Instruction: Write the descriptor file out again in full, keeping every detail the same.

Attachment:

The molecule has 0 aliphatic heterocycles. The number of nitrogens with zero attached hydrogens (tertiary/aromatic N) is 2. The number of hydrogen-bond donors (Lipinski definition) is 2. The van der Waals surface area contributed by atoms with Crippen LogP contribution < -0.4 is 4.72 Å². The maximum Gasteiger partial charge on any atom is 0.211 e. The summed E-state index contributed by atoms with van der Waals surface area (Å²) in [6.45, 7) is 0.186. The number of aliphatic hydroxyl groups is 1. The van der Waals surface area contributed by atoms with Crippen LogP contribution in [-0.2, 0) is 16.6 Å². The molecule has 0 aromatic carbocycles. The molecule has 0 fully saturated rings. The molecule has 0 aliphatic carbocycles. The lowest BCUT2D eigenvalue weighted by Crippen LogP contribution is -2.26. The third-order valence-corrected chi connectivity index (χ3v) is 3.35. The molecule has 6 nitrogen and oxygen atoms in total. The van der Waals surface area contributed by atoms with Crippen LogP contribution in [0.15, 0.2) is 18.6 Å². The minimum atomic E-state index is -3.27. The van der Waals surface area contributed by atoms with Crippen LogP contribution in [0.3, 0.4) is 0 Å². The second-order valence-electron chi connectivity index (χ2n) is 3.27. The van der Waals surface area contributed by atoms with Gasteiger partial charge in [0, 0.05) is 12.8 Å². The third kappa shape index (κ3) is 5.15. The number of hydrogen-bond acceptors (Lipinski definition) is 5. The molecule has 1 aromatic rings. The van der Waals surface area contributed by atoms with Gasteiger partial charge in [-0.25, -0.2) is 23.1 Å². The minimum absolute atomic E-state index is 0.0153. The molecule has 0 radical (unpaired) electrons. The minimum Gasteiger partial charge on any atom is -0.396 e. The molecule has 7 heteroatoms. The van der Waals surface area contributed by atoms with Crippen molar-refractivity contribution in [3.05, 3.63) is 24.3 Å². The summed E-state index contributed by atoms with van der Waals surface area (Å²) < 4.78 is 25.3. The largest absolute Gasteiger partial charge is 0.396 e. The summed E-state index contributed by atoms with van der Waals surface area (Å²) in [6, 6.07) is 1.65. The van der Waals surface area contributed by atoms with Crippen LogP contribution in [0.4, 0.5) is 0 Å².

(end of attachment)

The molecule has 0 aliphatic heterocycles. The number of nitrogens with zero attached hydrogens (tertiary/aromatic N) is 2. The number of hydrogen-bond donors (Lipinski definition) is 2. The van der Waals surface area contributed by atoms with Crippen LogP contribution < -0.4 is 4.72 Å². The maximum Gasteiger partial charge on any atom is 0.211 e. The summed E-state index contributed by atoms with van der Waals surface area (Å²) in [6.45, 7) is 0.186. The number of aliphatic hydroxyl groups is 1. The van der Waals surface area contributed by atoms with Crippen LogP contribution in [-0.2, 0) is 16.6 Å². The molecule has 0 aromatic carbocycles. The molecule has 0 fully saturated rings. The molecule has 0 aliphatic carbocycles. The lowest BCUT2D eigenvalue weighted by Crippen LogP contribution is -2.26. The third-order valence-corrected chi connectivity index (χ3v) is 3.35. The molecule has 6 nitrogen and oxygen atoms in total. The van der Waals surface area contributed by atoms with Crippen LogP contribution in [0.15, 0.2) is 18.6 Å². The minimum atomic E-state index is -3.27. The van der Waals surface area contributed by atoms with Crippen LogP contribution in [0.3, 0.4) is 0 Å². The second-order valence-electron chi connectivity index (χ2n) is 3.27. The van der Waals surface area contributed by atoms with Gasteiger partial charge in [0, 0.05) is 12.8 Å². The third kappa shape index (κ3) is 5.15. The number of hydrogen-bond acceptors (Lipinski definition) is 5. The molecule has 1 aromatic rings. The van der Waals surface area contributed by atoms with Gasteiger partial charge in [-0.25, -0.2) is 23.1 Å². The minimum absolute atomic E-state index is 0.0153. The molecule has 0 radical (unpaired) electrons. The minimum Gasteiger partial charge on any atom is -0.396 e. The molecule has 7 heteroatoms. The van der Waals surface area contributed by atoms with Crippen molar-refractivity contribution in [3.05, 3.63) is 24.3 Å². The summed E-state index contributed by atoms with van der Waals surface area (Å²) < 4.78 is 25.3. The largest absolute Gasteiger partial charge is 0.396 e. The summed E-state index contributed by atoms with van der Waals surface area (Å²) in [6, 6.07) is 1.65. The van der Waals surface area contributed by atoms with Crippen LogP contribution in [0.4, 0.5) is 0 Å².